New York - US stocks rose on Friday, putting major indexes on track for a second week of gains, as a growing consensus that there would be no immediate escalation in the tense situations in Ukraine or Iraq offset weak data on manufacturing and consumer sentiment.
The market continued to take its cue from news overseas.
Ukrainian border guards crossed the frontier to inspect a huge Russian aid convoy, which some had speculated could be a cover for a military invasion.
The inspection comes a day after Russian President Vladimir Putin struck a softer tone in comments regarding Ukraine.
In Iraq, Nuri al-Maliki stepped down as prime minister, paving the way for a new coalition that world and regional powers hope will be able to quash a Sunni Islamist insurgency that threatens Baghdad.
“While no one is discounting the possibility that these issues could get worse next week, there hasn't been anything untoward yet with the inspections or in Iraq, and that's a positive,” said Nicholas Colas, chief market strategist at the ConvergEx Group in New York.
In the latest economic data, the New York Federal Reserve's report on manufacturers showed business conditions improved in August, though at a slower rate than expected.
Separately, US consumer sentiment fell in August to its lowest since last November, according to the Thomson Reuters/University of Michigan Surveys of Consumers.
“These are disappointing, but there's a growing feeling that the US is going to be the best market to be in for the rest of the year,” Colas said.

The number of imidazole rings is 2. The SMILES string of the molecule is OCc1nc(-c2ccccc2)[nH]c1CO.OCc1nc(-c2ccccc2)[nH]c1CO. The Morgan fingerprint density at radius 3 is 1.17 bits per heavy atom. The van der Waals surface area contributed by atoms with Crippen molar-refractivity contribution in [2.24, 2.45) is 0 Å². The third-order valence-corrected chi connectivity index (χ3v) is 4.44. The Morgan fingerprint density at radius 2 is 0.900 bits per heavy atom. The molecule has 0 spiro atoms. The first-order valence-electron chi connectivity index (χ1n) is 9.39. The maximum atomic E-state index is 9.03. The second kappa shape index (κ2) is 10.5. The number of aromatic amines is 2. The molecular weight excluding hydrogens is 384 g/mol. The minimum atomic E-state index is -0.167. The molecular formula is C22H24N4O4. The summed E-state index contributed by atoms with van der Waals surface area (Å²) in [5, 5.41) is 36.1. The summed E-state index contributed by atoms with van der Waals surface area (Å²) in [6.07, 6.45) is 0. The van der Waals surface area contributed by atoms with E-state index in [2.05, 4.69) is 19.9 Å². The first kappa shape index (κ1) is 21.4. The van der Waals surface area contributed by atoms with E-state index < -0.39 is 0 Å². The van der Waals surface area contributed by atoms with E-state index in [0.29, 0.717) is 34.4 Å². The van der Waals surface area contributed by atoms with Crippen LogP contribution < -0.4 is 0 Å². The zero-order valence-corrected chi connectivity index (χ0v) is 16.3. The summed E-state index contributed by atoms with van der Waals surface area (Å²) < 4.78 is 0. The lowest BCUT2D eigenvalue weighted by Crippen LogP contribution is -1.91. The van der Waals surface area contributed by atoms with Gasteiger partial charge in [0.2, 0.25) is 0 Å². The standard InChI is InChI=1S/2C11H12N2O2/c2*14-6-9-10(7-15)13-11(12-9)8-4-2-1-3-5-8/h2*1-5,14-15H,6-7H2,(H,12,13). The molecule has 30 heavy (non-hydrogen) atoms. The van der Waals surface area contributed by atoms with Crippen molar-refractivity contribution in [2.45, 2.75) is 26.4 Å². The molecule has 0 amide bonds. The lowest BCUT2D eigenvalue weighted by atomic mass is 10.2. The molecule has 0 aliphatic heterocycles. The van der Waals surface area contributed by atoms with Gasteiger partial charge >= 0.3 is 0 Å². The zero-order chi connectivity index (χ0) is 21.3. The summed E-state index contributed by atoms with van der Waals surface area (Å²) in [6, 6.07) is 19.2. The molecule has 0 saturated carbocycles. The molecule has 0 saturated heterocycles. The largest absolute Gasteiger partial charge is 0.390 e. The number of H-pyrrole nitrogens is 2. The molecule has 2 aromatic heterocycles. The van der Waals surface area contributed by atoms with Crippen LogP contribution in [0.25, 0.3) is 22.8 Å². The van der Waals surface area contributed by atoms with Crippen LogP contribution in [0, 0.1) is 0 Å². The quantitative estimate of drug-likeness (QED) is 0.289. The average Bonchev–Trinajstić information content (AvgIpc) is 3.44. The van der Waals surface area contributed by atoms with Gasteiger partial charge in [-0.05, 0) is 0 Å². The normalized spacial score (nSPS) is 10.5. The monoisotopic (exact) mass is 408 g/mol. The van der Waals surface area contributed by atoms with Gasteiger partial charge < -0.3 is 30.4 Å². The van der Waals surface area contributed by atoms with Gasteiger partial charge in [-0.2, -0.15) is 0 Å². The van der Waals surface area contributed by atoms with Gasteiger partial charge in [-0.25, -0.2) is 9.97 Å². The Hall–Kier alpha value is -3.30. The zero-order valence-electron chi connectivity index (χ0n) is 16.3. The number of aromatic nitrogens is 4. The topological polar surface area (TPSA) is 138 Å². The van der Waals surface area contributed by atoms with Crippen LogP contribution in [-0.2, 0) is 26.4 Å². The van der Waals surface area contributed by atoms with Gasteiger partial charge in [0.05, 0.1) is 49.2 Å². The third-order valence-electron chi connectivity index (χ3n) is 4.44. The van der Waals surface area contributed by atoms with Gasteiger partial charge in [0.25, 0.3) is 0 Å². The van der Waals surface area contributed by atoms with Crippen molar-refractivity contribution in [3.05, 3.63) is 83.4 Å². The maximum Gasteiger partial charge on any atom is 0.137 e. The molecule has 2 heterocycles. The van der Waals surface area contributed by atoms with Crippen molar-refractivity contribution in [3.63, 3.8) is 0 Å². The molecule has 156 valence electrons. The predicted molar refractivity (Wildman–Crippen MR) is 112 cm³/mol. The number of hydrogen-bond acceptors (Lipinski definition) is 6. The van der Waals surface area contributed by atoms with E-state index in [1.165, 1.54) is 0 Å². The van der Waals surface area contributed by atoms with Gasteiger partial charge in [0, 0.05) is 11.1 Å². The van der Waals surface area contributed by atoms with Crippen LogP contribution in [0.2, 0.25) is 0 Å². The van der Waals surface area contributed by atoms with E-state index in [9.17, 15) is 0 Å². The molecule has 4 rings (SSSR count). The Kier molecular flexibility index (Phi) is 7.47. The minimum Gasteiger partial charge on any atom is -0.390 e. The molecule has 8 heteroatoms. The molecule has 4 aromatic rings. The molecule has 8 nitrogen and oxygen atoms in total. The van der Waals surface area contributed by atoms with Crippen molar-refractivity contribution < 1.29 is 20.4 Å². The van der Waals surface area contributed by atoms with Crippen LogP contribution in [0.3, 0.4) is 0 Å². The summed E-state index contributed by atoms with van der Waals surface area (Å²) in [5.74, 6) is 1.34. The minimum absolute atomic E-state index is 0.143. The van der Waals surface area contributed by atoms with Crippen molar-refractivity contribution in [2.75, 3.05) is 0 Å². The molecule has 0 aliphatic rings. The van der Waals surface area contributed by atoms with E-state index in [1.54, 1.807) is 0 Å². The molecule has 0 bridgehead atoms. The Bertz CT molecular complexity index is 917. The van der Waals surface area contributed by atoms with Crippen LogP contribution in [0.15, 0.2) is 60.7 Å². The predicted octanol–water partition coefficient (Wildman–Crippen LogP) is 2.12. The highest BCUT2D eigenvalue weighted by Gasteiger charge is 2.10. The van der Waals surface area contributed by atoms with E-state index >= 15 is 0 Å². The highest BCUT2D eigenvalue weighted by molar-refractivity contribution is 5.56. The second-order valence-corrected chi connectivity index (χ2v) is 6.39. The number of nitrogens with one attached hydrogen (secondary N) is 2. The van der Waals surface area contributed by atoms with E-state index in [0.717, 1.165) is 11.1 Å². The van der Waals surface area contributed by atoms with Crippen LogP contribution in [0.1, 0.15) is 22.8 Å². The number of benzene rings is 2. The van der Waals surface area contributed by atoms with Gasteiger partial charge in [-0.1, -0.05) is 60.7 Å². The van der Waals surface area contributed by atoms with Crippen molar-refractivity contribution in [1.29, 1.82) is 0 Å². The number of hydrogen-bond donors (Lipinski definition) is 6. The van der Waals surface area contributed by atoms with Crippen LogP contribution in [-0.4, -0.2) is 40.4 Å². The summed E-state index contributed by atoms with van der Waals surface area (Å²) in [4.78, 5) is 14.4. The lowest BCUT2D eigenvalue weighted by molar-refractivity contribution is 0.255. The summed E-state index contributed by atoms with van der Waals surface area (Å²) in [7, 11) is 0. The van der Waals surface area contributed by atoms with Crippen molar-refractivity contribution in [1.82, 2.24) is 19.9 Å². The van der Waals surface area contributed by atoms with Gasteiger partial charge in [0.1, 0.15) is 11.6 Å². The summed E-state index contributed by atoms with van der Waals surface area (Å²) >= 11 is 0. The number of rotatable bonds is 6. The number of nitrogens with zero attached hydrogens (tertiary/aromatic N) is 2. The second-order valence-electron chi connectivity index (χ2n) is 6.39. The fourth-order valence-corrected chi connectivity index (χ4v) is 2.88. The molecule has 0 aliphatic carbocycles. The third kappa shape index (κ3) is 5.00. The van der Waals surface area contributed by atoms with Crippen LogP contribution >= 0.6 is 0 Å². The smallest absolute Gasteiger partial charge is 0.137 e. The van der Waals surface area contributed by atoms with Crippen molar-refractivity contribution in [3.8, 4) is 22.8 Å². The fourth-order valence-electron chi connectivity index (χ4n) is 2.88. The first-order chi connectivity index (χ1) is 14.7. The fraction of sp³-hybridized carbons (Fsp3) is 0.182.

“US equities look like a better value than US Treasuries, or certainly European equities.”
The Dow Jones industrial average rose 51.05 points or 0.31 percent, to 16,764.63, the S&P 500 gained 7.92 points or 0.41 percent, to 1,963.1 and the Nasdaq Composite added 28.24 points or 0.63 percent, to 4,481.24.
For the week, the Dow is up 1.3 percent, the S&P is up 1.6 percent and the Nasdaq is up 2.5 percent.
It is the biggest weekly gain for the S&P since April, and the biggest for the Nasdaq since February.
The S&P is 1.2 percent off a closing record hit late July.
In a sign of the market's long-term strength, the index has marked more than 1,000 days since its last correction, which Wall Street defines as a drop of 10 percent from the most recent high.
Monster Beverage Corp jumped 28 percent to $92 after Coca-Cola Co said it was buying a 16.7 percent stake in the company for $2.15 billion.
The stock was the S&P's biggest gainer, followed by Applied Materials, up 5.6 percent to $22.34 a day after it reported third-quarter earnings that beat expectations.
On the downside, Nordstrom Inc fell 3.8 percent to $66.09 a day after its results, the latest disappointing read for the retail sector after both Macy's Inc and Wal-Mart cut their outlooks earlier this week. - Reuters